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French Coffee Culture 101: Guide With Etiquette & Popular Drinks

French coffee croissant

Whether you’re traveling to France or just want to feel French for a day, why not try drinking coffee like the French? You may wonder what the most popular coffee drinks are and how to order them. And you may be surprised to learn the truth about common French coffee myths…

Keep reading to become an expert on all things French coffee! You’ll be passing as a local before you know it.

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What is French Coffee?

French coffee refers to the particular way that the French drink their coffee. It’s not necessarily made with French roast coffee beans (which just refers to the roast level), and it probably doesn’t come from a French press. French coffee is typically small cups of espresso drunk at outdoor cafés or restaurants.

French cafe
Image Credit: Camilla Brodard, Shutterstock

Is the French Press Really French?

Surprisingly, the French press isn’t particularly French. It was invented by two Frenchmen in 1852 but didn’t become popular until two Italians patented the design in 1928. French presses have been popular all over the world ever since, but not especially in France, where coffee lovers largely stick to espresso.

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The 8 Most Popular French Coffee Drinks:

1. Café

What is espresso?
Image Credit: Bouhassoune Moha, Shutterstock

If you order a simple café in France, you won’t be served a regular cup of black coffee. In keeping with most of Europe, the classic coffee in France is espresso. Order un café and you’ll receive a small cup filled with a rich shot of espresso.


2. Café crème

cappuccino cafe creme

A café crème is essentially a cappuccino — but don’t let the French hear you calling it that! This creamy drink is made with a shot of espresso and a dollop of steamed milk.


3. Café Americain

black coffee
Image Credit: Ben Kolde, Unsplash

This is the French term for an americano — a shot or two of espresso mixed with hot water. If you’re desperate for a cup of black coffee in France, this is as close as you’ll get!


4. Noisette

Noisette coffee
Image Credit: kathringabriel, Shutterstock

Noisette means “hazelnut” in French, but this coffee doesn’t have any added flavoring. The name comes from the light brown color of the drink, which is essentially a macchiato. That’s a shot of espresso with a small amount of steamed milk. This is a very popular French coffee drink.


5. Café serré

This French coffee drink is for serious coffee lovers only! It’s a shot of espresso made with half the water, resulting in a very concentrated, fairly bitter cup. Toss this one back without grimacing and we’ll be impressed…


6. Café Viennois

cafe viennois
Image credit: Coffee Affection

Prefer something a little sweeter? The Café viennois is made with espresso, whipped cream, and cocoa powder. How decadent!


7. Café déca

black coffee in a white ceramic cup with saucer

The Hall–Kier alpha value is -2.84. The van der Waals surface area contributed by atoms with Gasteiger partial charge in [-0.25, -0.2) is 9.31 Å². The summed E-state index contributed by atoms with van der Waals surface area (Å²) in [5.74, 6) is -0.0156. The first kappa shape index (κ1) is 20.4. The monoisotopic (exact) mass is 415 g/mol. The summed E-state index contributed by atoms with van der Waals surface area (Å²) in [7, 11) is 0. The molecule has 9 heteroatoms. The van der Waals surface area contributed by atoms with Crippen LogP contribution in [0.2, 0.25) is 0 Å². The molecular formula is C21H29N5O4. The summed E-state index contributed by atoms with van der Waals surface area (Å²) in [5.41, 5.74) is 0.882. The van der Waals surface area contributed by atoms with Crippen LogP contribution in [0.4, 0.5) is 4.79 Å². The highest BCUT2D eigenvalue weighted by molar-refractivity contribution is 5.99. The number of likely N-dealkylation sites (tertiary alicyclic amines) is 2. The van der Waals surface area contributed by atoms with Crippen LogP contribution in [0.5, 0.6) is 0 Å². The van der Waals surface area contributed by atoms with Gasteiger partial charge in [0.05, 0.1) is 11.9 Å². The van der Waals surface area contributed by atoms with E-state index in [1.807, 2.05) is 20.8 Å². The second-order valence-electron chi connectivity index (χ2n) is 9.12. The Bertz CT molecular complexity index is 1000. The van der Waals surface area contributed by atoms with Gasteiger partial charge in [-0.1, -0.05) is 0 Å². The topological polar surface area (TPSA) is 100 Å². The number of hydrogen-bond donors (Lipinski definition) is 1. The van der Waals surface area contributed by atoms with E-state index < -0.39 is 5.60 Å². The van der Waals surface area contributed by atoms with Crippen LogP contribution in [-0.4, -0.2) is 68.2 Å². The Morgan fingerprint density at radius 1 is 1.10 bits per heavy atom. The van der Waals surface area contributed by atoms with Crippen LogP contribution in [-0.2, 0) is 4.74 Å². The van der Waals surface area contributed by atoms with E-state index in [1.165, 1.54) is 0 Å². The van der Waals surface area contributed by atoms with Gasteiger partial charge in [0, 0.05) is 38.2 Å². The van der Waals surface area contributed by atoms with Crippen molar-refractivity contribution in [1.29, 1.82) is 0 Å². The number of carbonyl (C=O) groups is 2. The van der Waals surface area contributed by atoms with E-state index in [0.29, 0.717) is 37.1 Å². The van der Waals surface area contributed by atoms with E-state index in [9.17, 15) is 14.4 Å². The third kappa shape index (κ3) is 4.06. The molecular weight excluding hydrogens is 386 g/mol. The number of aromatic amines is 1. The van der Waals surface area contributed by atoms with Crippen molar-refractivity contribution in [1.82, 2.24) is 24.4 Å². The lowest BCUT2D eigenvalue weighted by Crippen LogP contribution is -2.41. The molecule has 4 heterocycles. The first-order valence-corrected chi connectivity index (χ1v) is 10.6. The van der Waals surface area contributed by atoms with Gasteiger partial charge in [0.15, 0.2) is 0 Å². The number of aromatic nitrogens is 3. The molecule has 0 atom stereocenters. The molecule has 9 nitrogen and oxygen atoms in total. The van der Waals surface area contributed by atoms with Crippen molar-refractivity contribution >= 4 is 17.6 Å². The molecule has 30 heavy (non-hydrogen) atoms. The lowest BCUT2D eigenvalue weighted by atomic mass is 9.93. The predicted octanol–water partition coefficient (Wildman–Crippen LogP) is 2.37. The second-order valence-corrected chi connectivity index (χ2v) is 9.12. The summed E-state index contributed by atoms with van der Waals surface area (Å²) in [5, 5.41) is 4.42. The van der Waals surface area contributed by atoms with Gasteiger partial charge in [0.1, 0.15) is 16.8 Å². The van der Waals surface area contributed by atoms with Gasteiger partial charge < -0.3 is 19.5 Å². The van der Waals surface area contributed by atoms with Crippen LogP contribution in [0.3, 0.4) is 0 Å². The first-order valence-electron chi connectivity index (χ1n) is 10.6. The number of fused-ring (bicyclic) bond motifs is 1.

Image Credit: Hasan Albari, Pexels

If you’ve already overdosed on caffeine, you’ll love this one: déca means “decaf” in French! Order a café déca to skip the caffeine in your favorite drink.


8. Café gourmand

café gourmand on the counter
Image Credit: karen mandau, Shutterstock

Prefer not to drink coffee on an empty stomach? There’s a French coffee term for that! Ask for a café gourmand and you’ll receive a classic café (shot of espresso) along with a tray of small pastries (petit fours).

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Milk and Sugar

The French do drink their coffee with milk and sugar — sometimes. Sugar is often served with café, on the saucer or tray. Some French people dip a sugar cube into their espresso, let it soak for a moment, and then eat it! You can order a café au lait (coffee with milk) at a restaurant or coffee shop, but this is generally an at-home drink.

cup of cappuccino coffee with croissants on wooden table
Image Credit: Nitr, Shutterstock

Pastries

What do the French eat with their coffee? A classic breakfast choice is a croissant, baguette, or tartine. Later in the day, you might find sweet treats like petit fours or éclairs. And if you order a café gourmand, you’ll be served espresso and a selection of pastries!

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All About French Coffee: The Bottom Line

Now you know everything there is to know about French coffee! You can order a noisette or a café créme with confidence, or try dipping a sugar cube in your coffee like a Frenchman. And why not try a chocolatey café viennois or enjoy a croissant on the side? You’ll love your authentic French coffee experience. Bon appétit!

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Ollie Jones

Oliver (Ollie) Jones is a zoologist and freelance writer living in South Australia. Originally from the US, he thought he loved coffee before his big move down under, but his discovery of the flat white and the cafe on every corner has taken his coffee passion to a whole new level. He's so excited to share his knowledge and experience with readers worldwide (and keep testing coffee drinks while he's at it).

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